A PGA Championship in May in New York can be a chilly proposition - note Tiger Woods during an early-week practice round. But it's expected to heat up once the real competition begins. (Photo by Warren Little/Getty Images)
Photo: Warren Little/Getty Images
Photo: Warren Little/Getty Images

Timing and Tiger give this PGA Championship real heft 

Traditionally, the PGA Championship is the Archie Harrison Mountbatten-Windsor of the majors – adorable, certainly, but hopelessly far down the line of succession, poor thing.

That never has been fair because the field for this tournament always is loaded. This year, for instance, 99 of the world’s top 100 players are expected to sally forth Thursday. Would have been a perfect 100 had Justin Thomas not withdrawn with a bum wrist. 

This PGA Championship, however, has so much more meat on the bone than usual.

A PGA Tour schedule change designed to get golf off the stage before football muscles in meant that the PGA Championship cut in line this year, right behind the Masters. A May start for what has been the final major on the docket lends it all kinds of new energy.

Plus, because of the new schedule, the PGA is fortunate to be the next Tiger Woods sighting since his very loud Masters victory. Does he do encores? Does he remember which end of the club to hold? Everyone wants to know.  

Plus, it all happens in New York, where, we are told, everything except college football just means more. The crowds at Bethpage Black are expected to be big and bawdy – relative to golf, of course – contributing a certain frenetic Times Square edge to the proceedings.   

“You add all that in, and it’s the perfect storm for the Tour,” Bubba Watson told Golf.com. “The Tour couldn’t ask for it to be better. ... That’s why I think everybody is excited about it.”

As much as he ever has, Woods drives the interest in this week, this tournament. He no longer is the gravely wounded player on the cusp of a comeback – he comes into this one as the clear betting favorite (8-to-1, just ahead of a couple of 10-to-1 shots named Brooks Koepka and Dustin Johnson). He is a combined 32 under in his past three majors, with a win, a second and T-6th to show for it. He’s not just living on the stored fat of his reputation these days.  

Woods has gone unseen since winning the Masters, and how much a month out of competition will affect him is bound to be a persistent question with him. After all, he’s playing with the spine of a 75-year-old retired human cannonball.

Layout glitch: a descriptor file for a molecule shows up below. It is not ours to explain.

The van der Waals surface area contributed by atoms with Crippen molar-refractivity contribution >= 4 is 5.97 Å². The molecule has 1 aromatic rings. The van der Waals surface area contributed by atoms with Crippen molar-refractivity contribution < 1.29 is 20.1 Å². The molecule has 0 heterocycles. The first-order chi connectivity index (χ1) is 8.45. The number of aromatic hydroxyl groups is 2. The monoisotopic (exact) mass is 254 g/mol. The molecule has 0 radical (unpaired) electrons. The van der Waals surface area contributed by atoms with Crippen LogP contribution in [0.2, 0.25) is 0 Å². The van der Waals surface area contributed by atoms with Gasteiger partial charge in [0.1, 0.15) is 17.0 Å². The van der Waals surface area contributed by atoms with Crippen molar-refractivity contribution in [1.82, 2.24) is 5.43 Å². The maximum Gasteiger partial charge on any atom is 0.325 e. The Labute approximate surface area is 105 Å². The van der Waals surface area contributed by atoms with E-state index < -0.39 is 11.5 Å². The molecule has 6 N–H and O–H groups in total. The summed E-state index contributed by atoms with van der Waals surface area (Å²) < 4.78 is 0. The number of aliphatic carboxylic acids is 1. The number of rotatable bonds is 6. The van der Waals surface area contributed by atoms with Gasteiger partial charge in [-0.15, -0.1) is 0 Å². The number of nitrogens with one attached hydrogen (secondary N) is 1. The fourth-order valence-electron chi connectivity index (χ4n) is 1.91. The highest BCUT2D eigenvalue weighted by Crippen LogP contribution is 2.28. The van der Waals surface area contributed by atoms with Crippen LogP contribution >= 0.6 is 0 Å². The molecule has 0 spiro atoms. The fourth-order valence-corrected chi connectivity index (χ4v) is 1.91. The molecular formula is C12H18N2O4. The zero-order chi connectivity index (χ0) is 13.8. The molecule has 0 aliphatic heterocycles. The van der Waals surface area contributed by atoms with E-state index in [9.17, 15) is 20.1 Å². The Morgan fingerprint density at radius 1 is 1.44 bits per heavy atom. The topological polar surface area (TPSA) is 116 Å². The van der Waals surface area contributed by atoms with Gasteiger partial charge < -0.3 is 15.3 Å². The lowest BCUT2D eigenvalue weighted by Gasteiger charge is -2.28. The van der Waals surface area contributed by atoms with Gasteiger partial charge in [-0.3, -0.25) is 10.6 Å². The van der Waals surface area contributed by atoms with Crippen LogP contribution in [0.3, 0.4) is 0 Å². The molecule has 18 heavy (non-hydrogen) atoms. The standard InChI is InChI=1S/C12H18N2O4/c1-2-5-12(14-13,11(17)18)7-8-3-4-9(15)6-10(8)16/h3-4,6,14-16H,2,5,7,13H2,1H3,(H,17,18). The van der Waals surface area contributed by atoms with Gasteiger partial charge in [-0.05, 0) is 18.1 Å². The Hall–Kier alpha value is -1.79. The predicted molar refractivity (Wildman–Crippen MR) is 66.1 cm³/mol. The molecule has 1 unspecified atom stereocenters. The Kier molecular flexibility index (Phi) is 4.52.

“I feel rested and ready,” he said in his pre-tournament presser Tuesday morning. “That's going to be the interesting part going forward; how much do I play and how much do I rest? I think I've done a lot of the legwork and the hard work already, trying to find my game over the past year and a half. Now I think it's just maintaining it. I know that I feel better when I'm fresh. The body doesn't respond like it used to, doesn't bounce back quite as well. So I've got to be aware of that.” 

“I wanted to play a couple weeks ago, just wasn't quite mentally ready to do it,” he said. “But physically I've been feeling really good. The training sessions have been good. I've been doing a lot of practicing of late.”
Woods has won here before – like, duh, where hasn’t he won? Back in 2002 he was the only player to break par in the U.S. Open at Bethpage, a certain path to victory. Only five players broke par in the most recent Open there, 2009. A par-70 course that plays 7,400 yards is going to give up red numbers as grudgingly as a lion gives up its kill. That’s even if the USGA isn’t doing the course set-up, installing landmines and tripwires and whatnot.

So long and demanding is the place that former PGA champion John Daly, just 53 years old, but with a lot of hard miles on him, has been given permission to use a cart for as long as he is a distraction this week.

Woods take on that may be his best shot of the tournament. “I walked with a broken leg, so ...” he said, referring to the 2008 U.S. Open he won – after an 18-hole playoff – with, yes, a broken leg.  

His overall view on the tournament and the venue was minus the wry ellipsis. And it pointedly underscored the potential of a PGA Championship that doesn’t need to offer a humble apology to any of the other majors. 
“This is not only a big golf course, but this is going to be a long week the way the golf course is set up and potentially could play. This could be a hell of a championship,” Woods said, almost in the form of a promise.

About the Author

Steve Hummer
Steve Hummer
Steve Hummer writes sports features for The Atlanta Journal-Constitution. He covers a wide range of sports and topics.
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